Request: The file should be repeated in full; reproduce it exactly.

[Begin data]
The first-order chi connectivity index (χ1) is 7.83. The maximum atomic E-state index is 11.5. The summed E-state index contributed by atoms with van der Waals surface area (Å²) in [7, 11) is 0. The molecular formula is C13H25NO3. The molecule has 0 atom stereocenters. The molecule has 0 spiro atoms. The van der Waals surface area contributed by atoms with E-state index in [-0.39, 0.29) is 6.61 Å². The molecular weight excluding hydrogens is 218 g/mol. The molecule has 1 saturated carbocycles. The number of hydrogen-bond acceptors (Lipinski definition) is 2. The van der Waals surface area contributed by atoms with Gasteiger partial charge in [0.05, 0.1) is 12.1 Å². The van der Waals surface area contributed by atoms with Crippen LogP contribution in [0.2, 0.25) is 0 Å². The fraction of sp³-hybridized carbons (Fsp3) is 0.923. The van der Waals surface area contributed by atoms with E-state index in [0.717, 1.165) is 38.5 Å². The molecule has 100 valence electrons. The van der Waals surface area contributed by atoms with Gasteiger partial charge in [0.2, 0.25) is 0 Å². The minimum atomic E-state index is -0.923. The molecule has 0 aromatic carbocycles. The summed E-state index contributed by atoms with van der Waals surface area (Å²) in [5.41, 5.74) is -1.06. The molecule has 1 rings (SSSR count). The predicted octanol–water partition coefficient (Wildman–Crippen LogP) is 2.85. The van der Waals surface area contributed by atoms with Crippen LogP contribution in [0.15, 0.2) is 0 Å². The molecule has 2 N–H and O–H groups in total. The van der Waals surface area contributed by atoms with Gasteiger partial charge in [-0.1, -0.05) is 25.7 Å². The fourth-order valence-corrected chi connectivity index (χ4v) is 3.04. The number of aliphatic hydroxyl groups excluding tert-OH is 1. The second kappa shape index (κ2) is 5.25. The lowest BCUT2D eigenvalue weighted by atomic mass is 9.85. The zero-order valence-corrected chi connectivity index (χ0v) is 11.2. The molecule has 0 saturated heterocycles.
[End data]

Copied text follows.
The first-order chi connectivity index (χ1) is 7.83. The maximum atomic E-state index is 11.5. The summed E-state index contributed by atoms with van der Waals surface area (Å²) in [7, 11) is 0. The molecular formula is C13H25NO3. The molecule has 0 atom stereocenters. The molecule has 0 spiro atoms. The van der Waals surface area contributed by atoms with E-state index in [-0.39, 0.29) is 6.61 Å². The molecular weight excluding hydrogens is 218 g/mol. The molecule has 1 saturated carbocycles. The number of hydrogen-bond acceptors (Lipinski definition) is 2. The van der Waals surface area contributed by atoms with Gasteiger partial charge in [0.05, 0.1) is 12.1 Å². The van der Waals surface area contributed by atoms with Crippen LogP contribution in [0.2, 0.25) is 0 Å². The fraction of sp³-hybridized carbons (Fsp3) is 0.923. The van der Waals surface area contributed by atoms with E-state index in [0.717, 1.165) is 38.5 Å². The molecule has 100 valence electrons. The van der Waals surface area contributed by atoms with Gasteiger partial charge in [0.2, 0.25) is 0 Å². The minimum atomic E-state index is -0.923. The molecule has 0 aromatic carbocycles. The summed E-state index contributed by atoms with van der Waals surface area (Å²) in [5.41, 5.74) is -1.06. The molecule has 1 rings (SSSR count). The predicted octanol–water partition coefficient (Wildman–Crippen LogP) is 2.85. The van der Waals surface area contributed by atoms with Crippen LogP contribution in [0.15, 0.2) is 0 Å². The molecule has 2 N–H and O–H groups in total. The van der Waals surface area contributed by atoms with Gasteiger partial charge in [-0.1, -0.05) is 25.7 Å². The fourth-order valence-corrected chi connectivity index (χ4v) is 3.04. The number of aliphatic hydroxyl groups excluding tert-OH is 1. The second kappa shape index (κ2) is 5.25. The lowest BCUT2D eigenvalue weighted by atomic mass is 9.85. The zero-order valence-corrected chi connectivity index (χ0v) is 11.2. The molecule has 0 saturated heterocycles.